ATLANTA, GA — March 18, 2002 — Prophylactic use of acetylcysteine prevents reduction of renal function after coronary angiography, according to results reported here at the 51st Annual Scientific Session of the American College of Cardiology (ACC).
Researchers from the Geisinger Medical Center in Danville, Pennsylvania, also demonstrated that the benefit was greater in patients with baseline serum creatinine levels that were 2 mg/dL or greater.
Transient renal insufficiency after exposure to radiocontrast agents has been well described, and the only preventive measure that has been validated in the setting of coronary angiography is pre- and post-procedure hydration, Dr. Elie Mouhayar explained.
Acetylcysteine has been shown to have clinical benefit in preventing radiocontrast-induced nephropathy if administered orally for 24 hours before and after computed tomography scan studies. Patients undergoing cardiac catheterization receive on average a higher volume of contrast agent and have variable hemodynamic conditions, he said. Accordingly, his group studied the potential benefit of oral acetylcysteine in preventing renal dysfunction in patients undergoing cardiac catheterization.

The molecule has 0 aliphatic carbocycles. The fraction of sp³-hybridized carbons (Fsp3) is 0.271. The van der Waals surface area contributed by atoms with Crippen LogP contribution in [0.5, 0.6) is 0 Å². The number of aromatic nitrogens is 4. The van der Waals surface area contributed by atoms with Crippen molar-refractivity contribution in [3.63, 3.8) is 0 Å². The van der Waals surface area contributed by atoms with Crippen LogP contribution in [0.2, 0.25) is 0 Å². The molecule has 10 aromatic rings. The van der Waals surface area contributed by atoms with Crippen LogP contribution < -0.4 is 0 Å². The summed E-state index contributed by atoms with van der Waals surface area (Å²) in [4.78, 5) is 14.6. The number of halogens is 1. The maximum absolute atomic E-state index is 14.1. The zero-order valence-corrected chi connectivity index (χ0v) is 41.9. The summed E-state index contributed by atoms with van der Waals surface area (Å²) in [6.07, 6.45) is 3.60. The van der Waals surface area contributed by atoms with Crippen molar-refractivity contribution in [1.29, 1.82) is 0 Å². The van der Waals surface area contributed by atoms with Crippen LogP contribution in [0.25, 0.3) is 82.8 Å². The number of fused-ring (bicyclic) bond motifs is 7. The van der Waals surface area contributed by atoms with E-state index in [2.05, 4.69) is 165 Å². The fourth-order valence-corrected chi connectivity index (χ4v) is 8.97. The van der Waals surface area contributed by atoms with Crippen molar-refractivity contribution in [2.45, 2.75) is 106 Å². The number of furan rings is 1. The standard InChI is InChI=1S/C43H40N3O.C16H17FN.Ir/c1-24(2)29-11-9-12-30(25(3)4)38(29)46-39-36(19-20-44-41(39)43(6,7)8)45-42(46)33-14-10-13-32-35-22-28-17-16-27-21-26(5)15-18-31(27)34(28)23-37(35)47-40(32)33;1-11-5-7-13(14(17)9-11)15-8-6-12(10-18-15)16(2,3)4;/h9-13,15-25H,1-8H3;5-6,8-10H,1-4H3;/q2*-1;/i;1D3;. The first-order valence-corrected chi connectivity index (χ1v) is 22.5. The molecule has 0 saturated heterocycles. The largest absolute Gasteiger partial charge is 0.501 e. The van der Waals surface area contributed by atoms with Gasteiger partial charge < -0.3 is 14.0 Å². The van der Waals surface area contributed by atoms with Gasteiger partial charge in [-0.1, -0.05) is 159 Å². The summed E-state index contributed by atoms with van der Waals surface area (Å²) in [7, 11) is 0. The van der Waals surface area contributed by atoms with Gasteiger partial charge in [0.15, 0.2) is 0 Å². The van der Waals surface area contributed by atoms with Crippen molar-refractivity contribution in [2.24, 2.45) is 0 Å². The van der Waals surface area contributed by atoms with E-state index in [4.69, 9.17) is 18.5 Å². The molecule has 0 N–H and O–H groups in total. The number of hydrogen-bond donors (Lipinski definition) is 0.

Fifty-five consecutive patients receiving three doses of acetylcysteine prior to cardiac catheterization were compared to 55 historical controls. All patients in both groups had a baseline serum creatinine level of 1.2 mg/dL or greater and received intravenous hydration before and after the procedure. Serum creatinine levels at baseline and 48 hours after the procedure were compared.
Changes in creatinine mean values after 48 hours were -0.4 (±0.3) and +0.1 (±0.3) mg/dL for treatment and control groups, respectively (p<0.001). The benefit was larger in patients with baseline creatinine levels higher than 2 mg/dL, at -0.4 (±0.4) compared to +0.5 (±0.3) mg/dL (p<0.001).